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Difference between revisions of "Faber-Schauder system"

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A system of functions <img align="absmiddle" border="0" src="https://www.encyclopediaofmath.org/legacyimages/f/f038/f038020/f0380201.png" /> on an interval <img align="absmiddle" border="0" src="https://www.encyclopediaofmath.org/legacyimages/f/f038/f038020/f0380202.png" /> constructed as follows using an arbitrary countable sequence of points <img align="absmiddle" border="0" src="https://www.encyclopediaofmath.org/legacyimages/f/f038/f038020/f0380203.png" />, <img align="absmiddle" border="0" src="https://www.encyclopediaofmath.org/legacyimages/f/f038/f038020/f0380204.png" />, that is everywhere dense in this interval. Set <img align="absmiddle" border="0" src="https://www.encyclopediaofmath.org/legacyimages/f/f038/f038020/f0380205.png" /> on <img align="absmiddle" border="0" src="https://www.encyclopediaofmath.org/legacyimages/f/f038/f038020/f0380206.png" />. The function <img align="absmiddle" border="0" src="https://www.encyclopediaofmath.org/legacyimages/f/f038/f038020/f0380207.png" /> is linear on <img align="absmiddle" border="0" src="https://www.encyclopediaofmath.org/legacyimages/f/f038/f038020/f0380208.png" /> such that <img align="absmiddle" border="0" src="https://www.encyclopediaofmath.org/legacyimages/f/f038/f038020/f0380209.png" />, <img align="absmiddle" border="0" src="https://www.encyclopediaofmath.org/legacyimages/f/f038/f038020/f03802010.png" />. If <img align="absmiddle" border="0" src="https://www.encyclopediaofmath.org/legacyimages/f/f038/f038020/f03802011.png" />, then one divides <img align="absmiddle" border="0" src="https://www.encyclopediaofmath.org/legacyimages/f/f038/f038020/f03802012.png" /> into <img align="absmiddle" border="0" src="https://www.encyclopediaofmath.org/legacyimages/f/f038/f038020/f03802013.png" /> parts by the points <img align="absmiddle" border="0" src="https://www.encyclopediaofmath.org/legacyimages/f/f038/f038020/f03802014.png" /> and one chooses the interval <img align="absmiddle" border="0" src="https://www.encyclopediaofmath.org/legacyimages/f/f038/f038020/f03802015.png" />, <img align="absmiddle" border="0" src="https://www.encyclopediaofmath.org/legacyimages/f/f038/f038020/f03802016.png" />, that contains <img align="absmiddle" border="0" src="https://www.encyclopediaofmath.org/legacyimages/f/f038/f038020/f03802017.png" />. Then one sets <img align="absmiddle" border="0" src="https://www.encyclopediaofmath.org/legacyimages/f/f038/f038020/f03802018.png" />, <img align="absmiddle" border="0" src="https://www.encyclopediaofmath.org/legacyimages/f/f038/f038020/f03802019.png" />, and extends <img align="absmiddle" border="0" src="https://www.encyclopediaofmath.org/legacyimages/f/f038/f038020/f03802020.png" /> linearly to <img align="absmiddle" border="0" src="https://www.encyclopediaofmath.org/legacyimages/f/f038/f038020/f03802021.png" /> and <img align="absmiddle" border="0" src="https://www.encyclopediaofmath.org/legacyimages/f/f038/f038020/f03802022.png" />. Outside <img align="absmiddle" border="0" src="https://www.encyclopediaofmath.org/legacyimages/f/f038/f038020/f03802023.png" /> one sets <img align="absmiddle" border="0" src="https://www.encyclopediaofmath.org/legacyimages/f/f038/f038020/f03802024.png" /> equal to zero.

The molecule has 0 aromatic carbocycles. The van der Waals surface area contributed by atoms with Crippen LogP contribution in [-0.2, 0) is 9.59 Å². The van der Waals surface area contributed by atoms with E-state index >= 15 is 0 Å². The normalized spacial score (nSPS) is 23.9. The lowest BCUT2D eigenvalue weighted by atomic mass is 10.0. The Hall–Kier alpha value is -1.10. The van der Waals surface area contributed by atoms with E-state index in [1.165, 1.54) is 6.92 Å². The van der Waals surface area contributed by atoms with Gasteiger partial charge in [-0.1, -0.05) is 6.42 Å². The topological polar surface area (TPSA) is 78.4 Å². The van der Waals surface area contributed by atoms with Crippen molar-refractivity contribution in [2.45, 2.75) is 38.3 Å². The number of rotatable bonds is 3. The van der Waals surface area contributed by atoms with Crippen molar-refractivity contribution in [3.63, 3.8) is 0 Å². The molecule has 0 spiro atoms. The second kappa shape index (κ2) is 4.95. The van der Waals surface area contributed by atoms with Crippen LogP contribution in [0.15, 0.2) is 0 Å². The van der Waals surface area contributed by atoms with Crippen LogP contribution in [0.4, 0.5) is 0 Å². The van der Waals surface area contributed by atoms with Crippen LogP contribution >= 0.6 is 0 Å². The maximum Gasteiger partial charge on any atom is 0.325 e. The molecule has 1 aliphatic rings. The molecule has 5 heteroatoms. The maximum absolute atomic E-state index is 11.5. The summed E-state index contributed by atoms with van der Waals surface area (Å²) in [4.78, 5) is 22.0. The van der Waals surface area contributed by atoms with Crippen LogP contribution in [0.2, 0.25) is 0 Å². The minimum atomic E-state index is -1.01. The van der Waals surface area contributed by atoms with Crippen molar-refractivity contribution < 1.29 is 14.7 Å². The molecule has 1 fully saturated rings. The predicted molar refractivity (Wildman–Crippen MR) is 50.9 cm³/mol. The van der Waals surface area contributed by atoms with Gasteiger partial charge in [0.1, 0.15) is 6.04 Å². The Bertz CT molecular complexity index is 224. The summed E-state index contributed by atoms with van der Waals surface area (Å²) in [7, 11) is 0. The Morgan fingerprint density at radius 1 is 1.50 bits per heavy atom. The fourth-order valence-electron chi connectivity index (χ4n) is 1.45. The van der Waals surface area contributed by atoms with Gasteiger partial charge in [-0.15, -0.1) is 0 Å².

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A system of functions $\{\phi_n(t)\}_{n=1}^\infty$ on an interval $[a,b]$ constructed as follows using an arbitrary countable sequence of points $\{w_n\}_{n=1}^\infty$, $w_1=a,w_2=b$, that is everywhere dense in this interval. Set $\phi_1(t)\equiv1$ on $[a,b]$. The function $\phi_2(t)$ is linear on $[a,b]$ such that $\phi_2(a)=0$, $\phi_2(b)=1$. If $n>2$, then one divides $[a,b]$ into $n-2$ parts by the points $w_1,\dots,w_{n-1}$ and one chooses the interval $[w_i,w_k]$, $w_1<w_k$, that contains $w_n$. Then one sets $\phi_n(w_i)=\phi_n(w_k)=0$, $\phi_n(w_n)=1$, and extends $\phi_n(t)$ linearly to $[w_i,w_n]$ and $[w_n,w_k]$. Outside $(w_i,w_k)$ one sets $\phi_n(t)$ equal to zero.
  
In the case when <img align="absmiddle" border="0" src="https://www.encyclopediaofmath.org/legacyimages/f/f038/f038020/f03802025.png" />, <img align="absmiddle" border="0" src="https://www.encyclopediaofmath.org/legacyimages/f/f038/f038020/f03802026.png" />, and <img align="absmiddle" border="0" src="https://www.encyclopediaofmath.org/legacyimages/f/f038/f038020/f03802027.png" /> is the sequence of all dyadic rational points in <img align="absmiddle" border="0" src="https://www.encyclopediaofmath.org/legacyimages/f/f038/f038020/f03802028.png" />, enumerated in the natural way (that is, in the order <img align="absmiddle" border="0" src="https://www.encyclopediaofmath.org/legacyimages/f/f038/f038020/f03802029.png" /> <img align="absmiddle" border="0" src="https://www.encyclopediaofmath.org/legacyimages/f/f038/f038020/f03802030.png" /> <img align="absmiddle" border="0" src="https://www.encyclopediaofmath.org/legacyimages/f/f038/f038020/f03802031.png" />), the system <img align="absmiddle" border="0" src="https://www.encyclopediaofmath.org/legacyimages/f/f038/f038020/f03802032.png" /> (denoted by <img align="absmiddle" border="0" src="https://www.encyclopediaofmath.org/legacyimages/f/f038/f038020/f03802033.png" />) first appeared in the work of G. Faber [[#References|[1]]]. He considered it (with another normalization) as the system of indefinite integrals of the [[Haar system|Haar system]] supplemented by the function that is identically equal to one. In the general case, the construction of <img align="absmiddle" border="0" src="https://www.encyclopediaofmath.org/legacyimages/f/f038/f038020/f03802034.png" /> was carried out by J. Schauder, and so a Faber–Schauder system is also called a Schauder system.